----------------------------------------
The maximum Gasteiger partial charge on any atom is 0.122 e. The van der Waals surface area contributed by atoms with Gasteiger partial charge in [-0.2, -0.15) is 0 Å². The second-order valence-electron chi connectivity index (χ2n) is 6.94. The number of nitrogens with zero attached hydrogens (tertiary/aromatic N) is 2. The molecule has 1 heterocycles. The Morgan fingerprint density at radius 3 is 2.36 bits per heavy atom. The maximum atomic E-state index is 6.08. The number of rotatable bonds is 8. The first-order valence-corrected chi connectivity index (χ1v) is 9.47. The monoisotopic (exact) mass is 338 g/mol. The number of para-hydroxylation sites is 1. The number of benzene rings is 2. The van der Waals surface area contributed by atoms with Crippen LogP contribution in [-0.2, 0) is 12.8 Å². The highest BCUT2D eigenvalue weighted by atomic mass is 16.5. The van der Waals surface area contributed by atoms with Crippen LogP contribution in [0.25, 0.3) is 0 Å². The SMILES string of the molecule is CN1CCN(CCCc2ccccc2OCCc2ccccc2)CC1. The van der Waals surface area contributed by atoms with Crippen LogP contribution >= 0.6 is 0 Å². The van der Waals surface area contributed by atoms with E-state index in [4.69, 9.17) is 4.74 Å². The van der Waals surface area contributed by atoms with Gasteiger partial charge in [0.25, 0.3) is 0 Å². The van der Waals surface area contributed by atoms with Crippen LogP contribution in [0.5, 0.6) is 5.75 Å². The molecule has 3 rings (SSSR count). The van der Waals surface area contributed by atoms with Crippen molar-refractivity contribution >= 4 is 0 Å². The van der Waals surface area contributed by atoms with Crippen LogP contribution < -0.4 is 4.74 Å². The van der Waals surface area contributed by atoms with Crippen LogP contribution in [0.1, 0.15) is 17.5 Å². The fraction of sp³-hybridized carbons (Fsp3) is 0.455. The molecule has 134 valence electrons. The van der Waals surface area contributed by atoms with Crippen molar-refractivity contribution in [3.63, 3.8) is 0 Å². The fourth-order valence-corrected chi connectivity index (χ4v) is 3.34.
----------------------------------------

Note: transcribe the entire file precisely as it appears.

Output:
The maximum Gasteiger partial charge on any atom is 0.122 e. The van der Waals surface area contributed by atoms with Gasteiger partial charge in [-0.2, -0.15) is 0 Å². The second-order valence-electron chi connectivity index (χ2n) is 6.94. The number of nitrogens with zero attached hydrogens (tertiary/aromatic N) is 2. The molecule has 1 heterocycles. The Morgan fingerprint density at radius 3 is 2.36 bits per heavy atom. The maximum atomic E-state index is 6.08. The number of rotatable bonds is 8. The first-order valence-corrected chi connectivity index (χ1v) is 9.47. The monoisotopic (exact) mass is 338 g/mol. The number of para-hydroxylation sites is 1. The number of benzene rings is 2. The van der Waals surface area contributed by atoms with Crippen LogP contribution in [-0.2, 0) is 12.8 Å². The highest BCUT2D eigenvalue weighted by atomic mass is 16.5. The van der Waals surface area contributed by atoms with Crippen LogP contribution in [0.25, 0.3) is 0 Å². The SMILES string of the molecule is CN1CCN(CCCc2ccccc2OCCc2ccccc2)CC1. The van der Waals surface area contributed by atoms with Crippen LogP contribution >= 0.6 is 0 Å². The van der Waals surface area contributed by atoms with E-state index in [4.69, 9.17) is 4.74 Å². The van der Waals surface area contributed by atoms with Gasteiger partial charge in [0.25, 0.3) is 0 Å². The van der Waals surface area contributed by atoms with Crippen LogP contribution in [0.5, 0.6) is 5.75 Å². The molecule has 3 rings (SSSR count). The van der Waals surface area contributed by atoms with Crippen molar-refractivity contribution >= 4 is 0 Å². The van der Waals surface area contributed by atoms with Crippen LogP contribution < -0.4 is 4.74 Å². The van der Waals surface area contributed by atoms with Crippen LogP contribution in [0.1, 0.15) is 17.5 Å². The fraction of sp³-hybridized carbons (Fsp3) is 0.455. The molecule has 134 valence electrons. The van der Waals surface area contributed by atoms with Crippen molar-refractivity contribution in [3.63, 3.8) is 0 Å². The fourth-order valence-corrected chi connectivity index (χ4v) is 3.34.